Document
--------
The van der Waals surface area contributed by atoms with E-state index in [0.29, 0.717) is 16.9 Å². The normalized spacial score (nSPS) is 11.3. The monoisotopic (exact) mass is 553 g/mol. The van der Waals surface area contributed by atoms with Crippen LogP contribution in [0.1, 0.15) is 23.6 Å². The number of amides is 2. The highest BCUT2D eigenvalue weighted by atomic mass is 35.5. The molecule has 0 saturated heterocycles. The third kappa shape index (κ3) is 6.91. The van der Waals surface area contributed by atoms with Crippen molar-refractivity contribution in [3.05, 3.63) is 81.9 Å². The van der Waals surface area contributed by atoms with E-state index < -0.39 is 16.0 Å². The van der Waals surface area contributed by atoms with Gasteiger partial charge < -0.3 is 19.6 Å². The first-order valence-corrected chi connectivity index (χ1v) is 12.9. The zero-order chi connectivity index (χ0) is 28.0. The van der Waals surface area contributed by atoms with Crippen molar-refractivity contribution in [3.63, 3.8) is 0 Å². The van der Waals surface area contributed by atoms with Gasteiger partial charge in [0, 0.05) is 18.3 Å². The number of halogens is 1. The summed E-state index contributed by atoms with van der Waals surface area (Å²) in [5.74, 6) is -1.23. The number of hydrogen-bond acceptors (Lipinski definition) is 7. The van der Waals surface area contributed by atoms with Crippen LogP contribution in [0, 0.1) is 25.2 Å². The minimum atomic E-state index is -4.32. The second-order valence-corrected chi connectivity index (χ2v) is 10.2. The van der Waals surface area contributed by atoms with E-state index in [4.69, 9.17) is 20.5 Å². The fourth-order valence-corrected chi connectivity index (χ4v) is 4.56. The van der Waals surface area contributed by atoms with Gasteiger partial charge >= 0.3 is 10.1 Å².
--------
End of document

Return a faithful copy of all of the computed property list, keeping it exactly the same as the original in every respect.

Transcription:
The van der Waals surface area contributed by atoms with E-state index in [0.29, 0.717) is 16.9 Å². The normalized spacial score (nSPS) is 11.3. The monoisotopic (exact) mass is 553 g/mol. The van der Waals surface area contributed by atoms with Crippen LogP contribution in [0.1, 0.15) is 23.6 Å². The number of amides is 2. The highest BCUT2D eigenvalue weighted by atomic mass is 35.5. The molecule has 0 saturated heterocycles. The third kappa shape index (κ3) is 6.91. The van der Waals surface area contributed by atoms with Crippen molar-refractivity contribution in [3.05, 3.63) is 81.9 Å². The van der Waals surface area contributed by atoms with E-state index < -0.39 is 16.0 Å². The van der Waals surface area contributed by atoms with Gasteiger partial charge < -0.3 is 19.6 Å². The first-order valence-corrected chi connectivity index (χ1v) is 12.9. The zero-order chi connectivity index (χ0) is 28.0. The van der Waals surface area contributed by atoms with Crippen molar-refractivity contribution in [3.63, 3.8) is 0 Å². The van der Waals surface area contributed by atoms with Gasteiger partial charge in [0, 0.05) is 18.3 Å². The number of halogens is 1. The summed E-state index contributed by atoms with van der Waals surface area (Å²) in [5.74, 6) is -1.23. The number of hydrogen-bond acceptors (Lipinski definition) is 7. The van der Waals surface area contributed by atoms with Crippen LogP contribution in [0, 0.1) is 25.2 Å². The minimum atomic E-state index is -4.32. The second-order valence-corrected chi connectivity index (χ2v) is 10.2. The van der Waals surface area contributed by atoms with E-state index in [4.69, 9.17) is 20.5 Å². The fourth-order valence-corrected chi connectivity index (χ4v) is 4.56. The van der Waals surface area contributed by atoms with Gasteiger partial charge >= 0.3 is 10.1 Å².